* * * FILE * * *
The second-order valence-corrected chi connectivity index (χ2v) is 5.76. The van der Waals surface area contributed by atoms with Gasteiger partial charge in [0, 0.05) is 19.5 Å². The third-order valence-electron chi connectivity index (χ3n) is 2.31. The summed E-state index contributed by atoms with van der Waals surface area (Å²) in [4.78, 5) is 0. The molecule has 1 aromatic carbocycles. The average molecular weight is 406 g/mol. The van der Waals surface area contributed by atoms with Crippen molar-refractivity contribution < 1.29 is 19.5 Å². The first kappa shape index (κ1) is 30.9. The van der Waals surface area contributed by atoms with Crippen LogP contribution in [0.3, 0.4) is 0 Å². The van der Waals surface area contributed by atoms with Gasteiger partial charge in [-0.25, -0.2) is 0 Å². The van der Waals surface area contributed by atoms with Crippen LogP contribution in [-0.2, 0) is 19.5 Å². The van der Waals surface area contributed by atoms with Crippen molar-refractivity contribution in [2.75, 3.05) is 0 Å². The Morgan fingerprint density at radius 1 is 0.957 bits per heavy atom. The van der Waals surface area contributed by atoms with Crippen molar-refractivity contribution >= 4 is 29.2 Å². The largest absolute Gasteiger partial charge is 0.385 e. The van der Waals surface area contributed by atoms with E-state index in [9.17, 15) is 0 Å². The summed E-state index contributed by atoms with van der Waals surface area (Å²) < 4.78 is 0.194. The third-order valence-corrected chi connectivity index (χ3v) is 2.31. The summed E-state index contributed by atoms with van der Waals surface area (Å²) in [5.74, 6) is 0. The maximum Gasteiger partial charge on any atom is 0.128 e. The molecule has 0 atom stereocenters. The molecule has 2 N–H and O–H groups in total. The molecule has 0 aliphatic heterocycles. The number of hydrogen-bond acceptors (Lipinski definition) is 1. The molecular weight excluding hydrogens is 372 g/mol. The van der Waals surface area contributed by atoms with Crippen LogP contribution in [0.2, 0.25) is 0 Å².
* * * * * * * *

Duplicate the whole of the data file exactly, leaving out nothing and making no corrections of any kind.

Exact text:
The second-order valence-corrected chi connectivity index (χ2v) is 5.76. The van der Waals surface area contributed by atoms with Gasteiger partial charge in [0, 0.05) is 19.5 Å². The third-order valence-electron chi connectivity index (χ3n) is 2.31. The summed E-state index contributed by atoms with van der Waals surface area (Å²) in [4.78, 5) is 0. The molecule has 1 aromatic carbocycles. The average molecular weight is 406 g/mol. The van der Waals surface area contributed by atoms with Crippen molar-refractivity contribution < 1.29 is 19.5 Å². The first kappa shape index (κ1) is 30.9. The van der Waals surface area contributed by atoms with Crippen LogP contribution in [0.3, 0.4) is 0 Å². The van der Waals surface area contributed by atoms with Gasteiger partial charge in [-0.25, -0.2) is 0 Å². The van der Waals surface area contributed by atoms with Crippen LogP contribution in [-0.2, 0) is 19.5 Å². The van der Waals surface area contributed by atoms with Crippen molar-refractivity contribution in [2.75, 3.05) is 0 Å². The Morgan fingerprint density at radius 1 is 0.957 bits per heavy atom. The van der Waals surface area contributed by atoms with Crippen molar-refractivity contribution >= 4 is 29.2 Å². The largest absolute Gasteiger partial charge is 0.385 e. The van der Waals surface area contributed by atoms with E-state index in [9.17, 15) is 0 Å². The summed E-state index contributed by atoms with van der Waals surface area (Å²) < 4.78 is 0.194. The third-order valence-corrected chi connectivity index (χ3v) is 2.31. The summed E-state index contributed by atoms with van der Waals surface area (Å²) in [5.74, 6) is 0. The maximum Gasteiger partial charge on any atom is 0.128 e. The molecule has 0 atom stereocenters. The molecule has 2 N–H and O–H groups in total. The molecule has 0 aliphatic heterocycles. The number of hydrogen-bond acceptors (Lipinski definition) is 1. The molecular weight excluding hydrogens is 372 g/mol. The van der Waals surface area contributed by atoms with Crippen LogP contribution in [0.2, 0.25) is 0 Å².